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Nat Struct Biol. 1994 May;1(5):320-6.

Kinetic partitioning during protein folding yields multiple native states.

Author information

1
Center for Macromolecular Design, Texas A&M University, College Station 77843-2128, USA.

Abstract

The prevailing view in the field of protein folding holds that the native state is the most stable structure possible. A corollary of this thermodynamic hypothesis is that the native state is in equilibrium with all other conformations of the protein. We have found an example of a protein that may exist in two different states, both of which may be regarded as 'native', but which cannot equilibrate on a timescale that is biologically meaningful. We propose that the active conformation of this protein is at only one of several energy minima, and that during the process of refolding in vitro--and, we assume, folding in vivo--the choice of which state the polypeptide finally attains is determined by kinetic partitioning between folding pathways.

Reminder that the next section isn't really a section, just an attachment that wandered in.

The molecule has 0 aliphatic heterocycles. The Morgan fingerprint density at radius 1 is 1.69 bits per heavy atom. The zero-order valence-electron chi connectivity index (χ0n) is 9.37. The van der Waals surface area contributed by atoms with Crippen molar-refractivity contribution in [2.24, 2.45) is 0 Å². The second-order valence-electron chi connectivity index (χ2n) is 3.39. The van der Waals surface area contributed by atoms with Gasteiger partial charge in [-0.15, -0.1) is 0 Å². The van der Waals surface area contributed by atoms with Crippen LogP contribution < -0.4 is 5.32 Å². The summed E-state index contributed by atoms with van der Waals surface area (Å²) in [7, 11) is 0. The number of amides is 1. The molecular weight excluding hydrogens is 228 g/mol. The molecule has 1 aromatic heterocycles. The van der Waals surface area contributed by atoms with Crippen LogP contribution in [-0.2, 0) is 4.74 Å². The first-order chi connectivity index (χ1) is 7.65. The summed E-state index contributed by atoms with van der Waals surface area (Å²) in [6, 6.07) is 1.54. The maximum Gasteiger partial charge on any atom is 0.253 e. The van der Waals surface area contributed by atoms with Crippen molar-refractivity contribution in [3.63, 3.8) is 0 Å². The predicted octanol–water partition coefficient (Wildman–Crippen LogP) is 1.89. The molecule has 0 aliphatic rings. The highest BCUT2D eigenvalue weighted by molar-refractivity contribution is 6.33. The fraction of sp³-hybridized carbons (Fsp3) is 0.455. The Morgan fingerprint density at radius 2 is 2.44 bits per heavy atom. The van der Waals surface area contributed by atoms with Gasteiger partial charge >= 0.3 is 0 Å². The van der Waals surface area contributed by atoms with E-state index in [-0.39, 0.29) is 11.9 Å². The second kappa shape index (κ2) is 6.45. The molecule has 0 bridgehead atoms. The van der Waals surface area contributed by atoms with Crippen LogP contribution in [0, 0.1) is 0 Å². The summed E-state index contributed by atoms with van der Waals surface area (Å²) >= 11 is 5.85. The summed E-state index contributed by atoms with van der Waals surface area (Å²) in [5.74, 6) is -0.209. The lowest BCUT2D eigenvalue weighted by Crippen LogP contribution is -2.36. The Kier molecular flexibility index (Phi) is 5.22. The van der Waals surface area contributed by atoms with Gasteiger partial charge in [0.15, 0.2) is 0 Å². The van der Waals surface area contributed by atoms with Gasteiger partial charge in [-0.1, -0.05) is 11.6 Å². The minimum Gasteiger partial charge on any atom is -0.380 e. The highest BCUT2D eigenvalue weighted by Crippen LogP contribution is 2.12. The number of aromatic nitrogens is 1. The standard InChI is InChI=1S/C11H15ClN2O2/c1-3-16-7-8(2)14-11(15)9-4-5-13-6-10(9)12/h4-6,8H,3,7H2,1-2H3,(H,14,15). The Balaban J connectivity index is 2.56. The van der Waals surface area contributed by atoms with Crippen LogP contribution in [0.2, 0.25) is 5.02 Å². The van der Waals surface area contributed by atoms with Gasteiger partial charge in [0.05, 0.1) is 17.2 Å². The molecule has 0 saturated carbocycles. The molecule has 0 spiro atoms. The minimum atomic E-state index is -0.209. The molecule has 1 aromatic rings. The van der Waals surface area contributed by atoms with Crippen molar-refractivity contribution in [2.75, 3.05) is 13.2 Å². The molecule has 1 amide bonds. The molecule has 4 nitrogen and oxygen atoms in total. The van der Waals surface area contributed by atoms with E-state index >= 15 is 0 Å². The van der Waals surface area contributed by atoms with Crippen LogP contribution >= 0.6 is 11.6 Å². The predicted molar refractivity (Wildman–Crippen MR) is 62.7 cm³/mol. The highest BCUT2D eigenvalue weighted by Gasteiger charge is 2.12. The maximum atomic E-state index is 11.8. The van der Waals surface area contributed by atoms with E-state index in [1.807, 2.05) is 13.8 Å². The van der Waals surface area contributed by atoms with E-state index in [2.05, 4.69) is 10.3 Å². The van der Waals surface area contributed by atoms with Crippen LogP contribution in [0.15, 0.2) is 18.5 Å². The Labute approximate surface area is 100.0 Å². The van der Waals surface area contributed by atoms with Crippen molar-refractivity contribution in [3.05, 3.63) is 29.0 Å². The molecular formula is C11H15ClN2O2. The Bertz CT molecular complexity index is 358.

PMID:
7664038
DOI:
10.1038/nsb0594-320
[Indexed for MEDLINE]

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